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The tropical paradise of Hawaii, with its iconic beaches, volcanic landscapes, and vibrant culture, became the 50th U.S. state in 1959. But Hawaii’s path to statehood was long and complex, filled with political machinations driven by military strategy and economics.

If you’re short on time, here’s a quick answer: The Hawaii Admission Act made Hawaii the 50th state on August 21, 1959 after over 60 years of attempting to gain full and equal citizenship.

In this approximately 3000 word article, we will explore the full story behind Hawaii’s statehood and examine the key events that led to it finally joining the union over 60 years after it became a U.S. territory.

The Strategic Significance of Hawaii

Key Location for Trade and Military Might

Hawaii’s location in the central Pacific has made it a vital hub for both trade and military operations throughout history. Situated almost 2,400 miles from the U.S. west coast, the islands were viewed as the “Crossroads of the Pacific” – perfectly positioned to connect America with major Asia-Pacific economies.

According to the Hawaii State Department of Business, Economic Development and Tourism, this key location enables over $6 billion in imports/exports annually.

Militarily, Hawaii’s mid-Pacific geography provides the U.S. immense strategic benefit for projecting power and monitoring activity across half the globe. Per noted historian Gavan Daws, “From a military point of view, Hawaiʻi…is the cork in the bottle of the Pacific.”

The renowned Pearl Harbor naval base allows the Navy to deploy over 50 surface ships and submarines with a few days notice if needed.

Increasing U.S. Business Interests

As Hawaii’s economy modernized in the mid-19th century, prominent American businessmen took an active investment role across industries like sugarcane and pineapple production. Per the Hawaiian Historical Society’s records, buying up vast acres of Hawaiʻi’s arable land for cash crop cultivation was deemed a highly profitable venture by merchant partners like Samuel Castle, Amos Cooke and others.

The establishment of commercial treaties between King Kalākaua and the U.S. in the 1870s additionally spurred major American corporate expansion into Hawaii. According to notable Hawaiian scholar Noenoe Silva‘s research, influential U.S. sugar industrialists soon flooded Hawaii with investments, gaining great political sway in the process, and setting the stage for eventual annexation.

Overthrow of the Hawaiian Monarchy

The Bayonet Constitution

In 1887, King Kalākaua of Hawaii was forced to accept a new constitution that stripped him of most of his executive powers, a move orchestrated by a group of American and European businessmen and plantation owners.

This constitution became known as the “Bayonet Constitution” because the Hawaiian monarch was intimidated into signing at gunpoint.

U.S. Involvement in the Overthrow

In 1893, a group composed largely of Euro-Americans and supported by the U.S. Minister to Hawaii and American troops, overthrew the Hawaiian monarchy and established a provisional government. Queen Lili’uokalani surrendered under protest to avoid bloodshed.

The provisional government quickly requested annexation by the United States, which did not happen straight away.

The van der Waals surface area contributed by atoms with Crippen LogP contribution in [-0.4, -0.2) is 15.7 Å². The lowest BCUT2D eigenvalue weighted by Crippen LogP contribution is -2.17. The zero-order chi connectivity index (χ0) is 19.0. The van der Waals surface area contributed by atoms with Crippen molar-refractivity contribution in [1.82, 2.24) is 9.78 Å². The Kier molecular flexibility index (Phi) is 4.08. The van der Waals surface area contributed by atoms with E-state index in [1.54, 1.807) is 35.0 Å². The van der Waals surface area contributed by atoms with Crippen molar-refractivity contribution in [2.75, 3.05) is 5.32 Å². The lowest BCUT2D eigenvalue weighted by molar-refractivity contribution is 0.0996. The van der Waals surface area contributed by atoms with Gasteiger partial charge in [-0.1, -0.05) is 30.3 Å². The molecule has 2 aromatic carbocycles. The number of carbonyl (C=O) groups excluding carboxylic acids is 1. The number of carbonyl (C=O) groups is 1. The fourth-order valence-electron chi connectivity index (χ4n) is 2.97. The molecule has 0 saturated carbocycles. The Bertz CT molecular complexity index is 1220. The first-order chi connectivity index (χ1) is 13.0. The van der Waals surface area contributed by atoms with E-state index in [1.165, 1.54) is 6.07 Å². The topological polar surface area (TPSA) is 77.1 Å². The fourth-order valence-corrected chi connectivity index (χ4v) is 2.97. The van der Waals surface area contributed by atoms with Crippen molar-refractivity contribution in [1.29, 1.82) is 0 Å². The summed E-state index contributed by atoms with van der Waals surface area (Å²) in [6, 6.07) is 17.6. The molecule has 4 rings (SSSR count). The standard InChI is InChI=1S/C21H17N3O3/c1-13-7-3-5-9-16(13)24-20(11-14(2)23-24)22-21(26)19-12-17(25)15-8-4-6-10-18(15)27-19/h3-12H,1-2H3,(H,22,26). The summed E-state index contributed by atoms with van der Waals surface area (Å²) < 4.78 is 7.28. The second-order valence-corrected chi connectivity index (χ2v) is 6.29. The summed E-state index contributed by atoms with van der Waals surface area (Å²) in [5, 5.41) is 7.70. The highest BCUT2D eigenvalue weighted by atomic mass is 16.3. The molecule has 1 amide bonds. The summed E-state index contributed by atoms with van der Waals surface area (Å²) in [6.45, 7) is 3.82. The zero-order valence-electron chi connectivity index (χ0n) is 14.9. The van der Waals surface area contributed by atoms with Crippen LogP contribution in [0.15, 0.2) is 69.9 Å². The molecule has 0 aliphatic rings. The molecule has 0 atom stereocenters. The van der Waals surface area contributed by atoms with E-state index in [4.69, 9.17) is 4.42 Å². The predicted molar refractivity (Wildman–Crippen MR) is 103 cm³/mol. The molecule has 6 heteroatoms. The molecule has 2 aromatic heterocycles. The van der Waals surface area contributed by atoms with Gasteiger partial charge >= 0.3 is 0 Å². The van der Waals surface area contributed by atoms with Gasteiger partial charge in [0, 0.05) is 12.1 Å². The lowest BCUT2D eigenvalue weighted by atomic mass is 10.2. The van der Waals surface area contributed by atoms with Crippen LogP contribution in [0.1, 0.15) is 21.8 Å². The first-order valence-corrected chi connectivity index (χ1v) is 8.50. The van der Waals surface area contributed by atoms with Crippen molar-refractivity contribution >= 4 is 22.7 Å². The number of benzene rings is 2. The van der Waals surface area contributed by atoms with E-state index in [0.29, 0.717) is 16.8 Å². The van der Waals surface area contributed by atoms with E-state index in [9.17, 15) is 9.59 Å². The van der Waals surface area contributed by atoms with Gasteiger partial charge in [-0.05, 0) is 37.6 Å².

Establishment of the Republic of Hawaii

The provisional government established the “Republic of Hawaii” in 1894, with Sanford B. Dole as president. The republic maintained the fiction that it would one day restore the monarchy even though its leaders began the process of annexation to the U.S. President Cleveland rejected the first annexation treaty and tried to restore the Queen in 1893, but the provisional government refused.

Annexation and Official Territory Status

Failed Attempt at Annexation

In the 1890s, American businessmen and politicians initially attempted to annex Hawaii to gain full control of the islands. At the time, Hawaii was an independent nation, but American settlers owned much of Hawaii’s land and dominated the economy, with massive sugar cane plantations covering the islands.

In 1893, American settlers overthrew the Hawaiian monarchy and established the Republic of Hawaii. They soon sought U.S. annexation to solidify American control.

However, President Grover Cleveland rejected this attempted annexation. He condemned the overthrow of Hawaii’s queen as unjust and sent a commissioner to assess the situation. The commissioner’s detailed Blount Report confirmed the illegal actions of American settlers.

President Cleveland then committed to restoring the Hawaiian monarchy, withdrawing annexation. So this initial attempt to make Hawaii a U.S. territory failed.

The Spanish-American War Changes Minds

Just a few years later, perspectives shifted dramatically after the 1898 outbreak of the Spanish-American War. American military leaders recognized Hawaii’s strategic location in the Pacific, seeing annexation as crucial for expanding American naval power against Spain and in the region.

Moreover, American businessmen still sought the benefits from total command of Hawaii’s agricultural resources. With war rallying American imperialist sentiment, annexation found much more widespread political support.

In 1898, Hawaii was annexed by joint resolution of the U.S. House and Senate as an American territory, with the Newlands Resolution. While not a state yet, Hawaii was now officially American soil. Just as military leaders hoped, Hawaii’s ports and naval base at Pearl Harbor significantly expanded America’s military capacity in defeating Spain and achieving victory in the Spanish-American War by the end of 1898.

In the following decades, Hawaii would become pivotal to American naval strength across the Pacific.

The Newlands Resolution Makes Hawaii a U.S. Territory

The Newlands Resolution, approved by Congress on July 4, 1898, marked Hawaii’s official annexation as a U.S. territory. The Newlands Resolution was named after Congressman Francis G. Newlands who proposed and drafted it.